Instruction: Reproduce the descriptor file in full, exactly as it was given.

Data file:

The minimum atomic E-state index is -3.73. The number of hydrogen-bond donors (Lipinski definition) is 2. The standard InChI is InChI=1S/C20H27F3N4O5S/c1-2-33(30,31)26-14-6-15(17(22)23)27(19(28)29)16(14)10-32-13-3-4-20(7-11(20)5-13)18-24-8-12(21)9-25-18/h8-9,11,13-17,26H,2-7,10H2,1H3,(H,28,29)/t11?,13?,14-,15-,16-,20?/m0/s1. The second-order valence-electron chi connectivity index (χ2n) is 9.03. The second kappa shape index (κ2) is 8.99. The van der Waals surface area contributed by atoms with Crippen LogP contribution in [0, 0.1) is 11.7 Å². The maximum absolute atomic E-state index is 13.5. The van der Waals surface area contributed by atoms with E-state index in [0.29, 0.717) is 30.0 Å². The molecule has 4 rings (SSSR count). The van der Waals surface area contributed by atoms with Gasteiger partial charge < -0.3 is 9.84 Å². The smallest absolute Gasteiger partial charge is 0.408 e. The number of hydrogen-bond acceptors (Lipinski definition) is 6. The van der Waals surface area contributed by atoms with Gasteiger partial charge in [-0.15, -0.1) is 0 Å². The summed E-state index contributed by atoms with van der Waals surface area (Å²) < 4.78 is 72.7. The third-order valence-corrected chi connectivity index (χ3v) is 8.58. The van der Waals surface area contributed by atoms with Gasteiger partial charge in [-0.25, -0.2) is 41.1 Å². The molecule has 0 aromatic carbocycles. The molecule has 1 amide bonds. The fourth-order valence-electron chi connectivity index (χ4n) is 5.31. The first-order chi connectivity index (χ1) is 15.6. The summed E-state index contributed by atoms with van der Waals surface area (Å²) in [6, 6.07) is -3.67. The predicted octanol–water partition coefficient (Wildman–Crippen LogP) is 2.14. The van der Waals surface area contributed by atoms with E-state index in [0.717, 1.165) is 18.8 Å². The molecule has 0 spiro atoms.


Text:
The minimum atomic E-state index is -3.73. The number of hydrogen-bond donors (Lipinski definition) is 2. The standard InChI is InChI=1S/C20H27F3N4O5S/c1-2-33(30,31)26-14-6-15(17(22)23)27(19(28)29)16(14)10-32-13-3-4-20(7-11(20)5-13)18-24-8-12(21)9-25-18/h8-9,11,13-17,26H,2-7,10H2,1H3,(H,28,29)/t11?,13?,14-,15-,16-,20?/m0/s1. The second-order valence-electron chi connectivity index (χ2n) is 9.03. The second kappa shape index (κ2) is 8.99. The van der Waals surface area contributed by atoms with Crippen LogP contribution in [0, 0.1) is 11.7 Å². The maximum absolute atomic E-state index is 13.5. The van der Waals surface area contributed by atoms with E-state index in [0.29, 0.717) is 30.0 Å². The molecule has 4 rings (SSSR count). The van der Waals surface area contributed by atoms with Gasteiger partial charge < -0.3 is 9.84 Å². The smallest absolute Gasteiger partial charge is 0.408 e. The number of hydrogen-bond acceptors (Lipinski definition) is 6. The van der Waals surface area contributed by atoms with Gasteiger partial charge in [-0.15, -0.1) is 0 Å². The summed E-state index contributed by atoms with van der Waals surface area (Å²) < 4.78 is 72.7. The third-order valence-corrected chi connectivity index (χ3v) is 8.58. The van der Waals surface area contributed by atoms with Gasteiger partial charge in [-0.25, -0.2) is 41.1 Å². The molecule has 0 aromatic carbocycles. The molecule has 1 amide bonds. The fourth-order valence-electron chi connectivity index (χ4n) is 5.31. The first-order chi connectivity index (χ1) is 15.6. The summed E-state index contributed by atoms with van der Waals surface area (Å²) in [6, 6.07) is -3.67. The predicted octanol–water partition coefficient (Wildman–Crippen LogP) is 2.14. The van der Waals surface area contributed by atoms with E-state index in [0.717, 1.165) is 18.8 Å². The molecule has 0 spiro atoms.